“Early Start” is remembering the victims of the tragedy at Sandy Hook Elementary School today. Principal Dawn Hochsprung will be remembered as a wonderful administrator but even more as a wonderful wife and mother. CNN’s Gary Tuchman talks with Principal Hochsprung’s family about the woman who sacrificed her life to save others.
Her husband George, who is much older than Dawn, proposed to her five times before she finally accepted. Both marrying for a second time, they joined together Dawn’s two daughters from her first marriage and George’s three daughters from his previous one. “They are a blended, but very close family with 11 grandchildren,” Tuchman says.
George says they built their dream house in the Adirondacks together. "It was going to be her house because I was gonna die, I was gonna be gone. I’m much older than Dawn," George says. “It was gonna be Dawn’s house ultimately, with all the children. All the children. And now it’s me. I can't, I don’t think I can do that.”
When George, who was teaching at the middle school at the time, found out his wife had been killed, “George raced out of school and into a nightmare,” Tuchman says. Since then, George has learned from two teachers who survived that they were having a meeting with Dawn when the shots started ringing out. “Dawn put herself in jeopardy and I have been angry about that," George says. "Until just now, today, when I met two women that she told to go into shelter while she actually confronted the gunman. And she could’ve avoided that that. And she didn’t, I knew she wouldn't. So I’m not angry anymore. I’m not angry…I’m just very sad.”
“Everyone here is so proud” of Dawn, Tuchman says. “No one more so than Erica, who said her mom was always there for her daughters.” “All of my sisters’ cheerleading stuff she was there, every dance competition. She was doing homework on the bleachers, but she was there,” Erica says. “And she was my rock. My rock.”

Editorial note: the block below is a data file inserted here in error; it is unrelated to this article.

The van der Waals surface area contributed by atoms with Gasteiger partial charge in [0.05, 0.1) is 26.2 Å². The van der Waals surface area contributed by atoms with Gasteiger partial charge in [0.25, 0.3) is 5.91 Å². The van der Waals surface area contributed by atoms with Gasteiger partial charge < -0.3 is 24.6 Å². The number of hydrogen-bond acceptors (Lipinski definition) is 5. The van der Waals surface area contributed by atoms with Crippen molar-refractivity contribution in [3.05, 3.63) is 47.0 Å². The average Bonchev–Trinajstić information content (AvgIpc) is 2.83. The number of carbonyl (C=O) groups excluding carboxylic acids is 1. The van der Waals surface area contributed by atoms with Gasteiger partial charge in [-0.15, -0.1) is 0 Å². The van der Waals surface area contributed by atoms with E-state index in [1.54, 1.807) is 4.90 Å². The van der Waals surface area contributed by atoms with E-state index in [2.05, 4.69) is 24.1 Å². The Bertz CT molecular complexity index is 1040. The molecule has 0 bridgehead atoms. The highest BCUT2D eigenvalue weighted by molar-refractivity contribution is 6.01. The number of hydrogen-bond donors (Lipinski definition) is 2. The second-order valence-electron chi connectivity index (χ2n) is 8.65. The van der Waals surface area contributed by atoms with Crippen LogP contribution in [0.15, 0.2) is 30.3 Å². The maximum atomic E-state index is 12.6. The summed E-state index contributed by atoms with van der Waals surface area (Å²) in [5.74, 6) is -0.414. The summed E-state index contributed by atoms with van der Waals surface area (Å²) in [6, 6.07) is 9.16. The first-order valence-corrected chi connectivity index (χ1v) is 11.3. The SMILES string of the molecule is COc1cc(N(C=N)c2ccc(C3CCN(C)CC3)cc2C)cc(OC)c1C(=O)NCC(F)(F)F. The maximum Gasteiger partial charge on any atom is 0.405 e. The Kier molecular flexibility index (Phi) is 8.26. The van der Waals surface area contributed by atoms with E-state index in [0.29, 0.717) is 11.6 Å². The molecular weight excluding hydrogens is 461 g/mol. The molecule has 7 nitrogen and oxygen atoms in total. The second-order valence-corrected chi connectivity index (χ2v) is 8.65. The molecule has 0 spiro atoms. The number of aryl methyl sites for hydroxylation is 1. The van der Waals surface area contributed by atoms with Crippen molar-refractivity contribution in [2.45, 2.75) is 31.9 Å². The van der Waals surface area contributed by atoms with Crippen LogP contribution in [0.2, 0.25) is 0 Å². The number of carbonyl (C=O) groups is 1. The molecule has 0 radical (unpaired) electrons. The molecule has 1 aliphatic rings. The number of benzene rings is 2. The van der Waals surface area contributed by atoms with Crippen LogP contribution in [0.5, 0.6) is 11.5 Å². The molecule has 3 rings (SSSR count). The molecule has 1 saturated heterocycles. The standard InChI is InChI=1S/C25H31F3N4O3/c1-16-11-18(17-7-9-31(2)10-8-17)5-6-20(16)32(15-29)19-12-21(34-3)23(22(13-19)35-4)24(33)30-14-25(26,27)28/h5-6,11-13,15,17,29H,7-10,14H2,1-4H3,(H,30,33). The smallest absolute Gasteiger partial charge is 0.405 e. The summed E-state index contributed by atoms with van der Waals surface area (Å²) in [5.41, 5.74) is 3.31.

“And now she is a hero too,” Tuchman says.
On Tuesday, a masked gunman opened fire in a suburban Portland, Oregon mall that police say was full of nearly ten-thousand people. According to the Clackamas County Sheriff's Office, three people were killed, including the shooter who died of a self-inflicted gunshot. One young woman suffered a traumatic injury. This morning Austin Patty, a employee at the Macy’s inside the Clackamas Town center joins “Starting Point” to talk about his experience inside the store at the time of the shooting.
Patty says he was alerted that a shooter was in the mall by a man from the Salvation Army that he had met earlier in the week. Patty describes the shooter who was in his store as a “tall slender guy about average height” who was wearing “a Jason hockey mask.” He adds that the shooter had on a bulletproof vest and what appeared to be a large assault rifle, “you would see on a video game.”